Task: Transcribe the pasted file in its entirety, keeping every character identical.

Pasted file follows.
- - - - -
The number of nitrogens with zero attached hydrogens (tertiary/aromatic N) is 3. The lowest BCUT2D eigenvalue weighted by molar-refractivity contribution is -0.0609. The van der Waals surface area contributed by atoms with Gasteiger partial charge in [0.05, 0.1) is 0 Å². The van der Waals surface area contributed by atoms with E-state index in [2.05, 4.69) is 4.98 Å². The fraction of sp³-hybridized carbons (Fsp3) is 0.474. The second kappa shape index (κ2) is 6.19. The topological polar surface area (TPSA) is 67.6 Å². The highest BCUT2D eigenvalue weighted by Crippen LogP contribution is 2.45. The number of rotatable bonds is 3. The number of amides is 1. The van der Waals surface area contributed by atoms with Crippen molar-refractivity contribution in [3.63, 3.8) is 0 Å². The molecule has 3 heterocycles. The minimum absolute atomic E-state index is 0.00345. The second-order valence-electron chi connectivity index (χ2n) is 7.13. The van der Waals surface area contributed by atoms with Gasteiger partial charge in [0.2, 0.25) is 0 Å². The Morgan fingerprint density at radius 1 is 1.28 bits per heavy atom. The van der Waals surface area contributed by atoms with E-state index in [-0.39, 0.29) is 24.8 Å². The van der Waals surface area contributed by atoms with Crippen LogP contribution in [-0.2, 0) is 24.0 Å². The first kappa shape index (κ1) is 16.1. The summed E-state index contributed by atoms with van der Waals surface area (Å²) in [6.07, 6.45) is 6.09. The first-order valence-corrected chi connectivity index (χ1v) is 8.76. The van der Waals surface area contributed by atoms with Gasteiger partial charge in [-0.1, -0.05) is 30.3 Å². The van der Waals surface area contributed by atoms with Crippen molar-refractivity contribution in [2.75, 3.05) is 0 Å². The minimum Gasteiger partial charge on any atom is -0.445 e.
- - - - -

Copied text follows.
The number of nitrogens with zero attached hydrogens (tertiary/aromatic N) is 3. The lowest BCUT2D eigenvalue weighted by molar-refractivity contribution is -0.0609. The van der Waals surface area contributed by atoms with Gasteiger partial charge in [0.05, 0.1) is 0 Å². The van der Waals surface area contributed by atoms with E-state index in [2.05, 4.69) is 4.98 Å². The fraction of sp³-hybridized carbons (Fsp3) is 0.474. The second kappa shape index (κ2) is 6.19. The topological polar surface area (TPSA) is 67.6 Å². The highest BCUT2D eigenvalue weighted by Crippen LogP contribution is 2.45. The number of rotatable bonds is 3. The number of amides is 1. The van der Waals surface area contributed by atoms with Crippen molar-refractivity contribution in [3.63, 3.8) is 0 Å². The molecule has 3 heterocycles. The minimum absolute atomic E-state index is 0.00345. The second-order valence-electron chi connectivity index (χ2n) is 7.13. The van der Waals surface area contributed by atoms with Gasteiger partial charge in [0.2, 0.25) is 0 Å². The Morgan fingerprint density at radius 1 is 1.28 bits per heavy atom. The van der Waals surface area contributed by atoms with E-state index in [-0.39, 0.29) is 24.8 Å². The van der Waals surface area contributed by atoms with Crippen LogP contribution in [-0.2, 0) is 24.0 Å². The first kappa shape index (κ1) is 16.1. The summed E-state index contributed by atoms with van der Waals surface area (Å²) in [6.07, 6.45) is 6.09. The first-order valence-corrected chi connectivity index (χ1v) is 8.76. The van der Waals surface area contributed by atoms with Gasteiger partial charge in [-0.1, -0.05) is 30.3 Å². The van der Waals surface area contributed by atoms with Crippen molar-refractivity contribution in [2.75, 3.05) is 0 Å². The minimum Gasteiger partial charge on any atom is -0.445 e.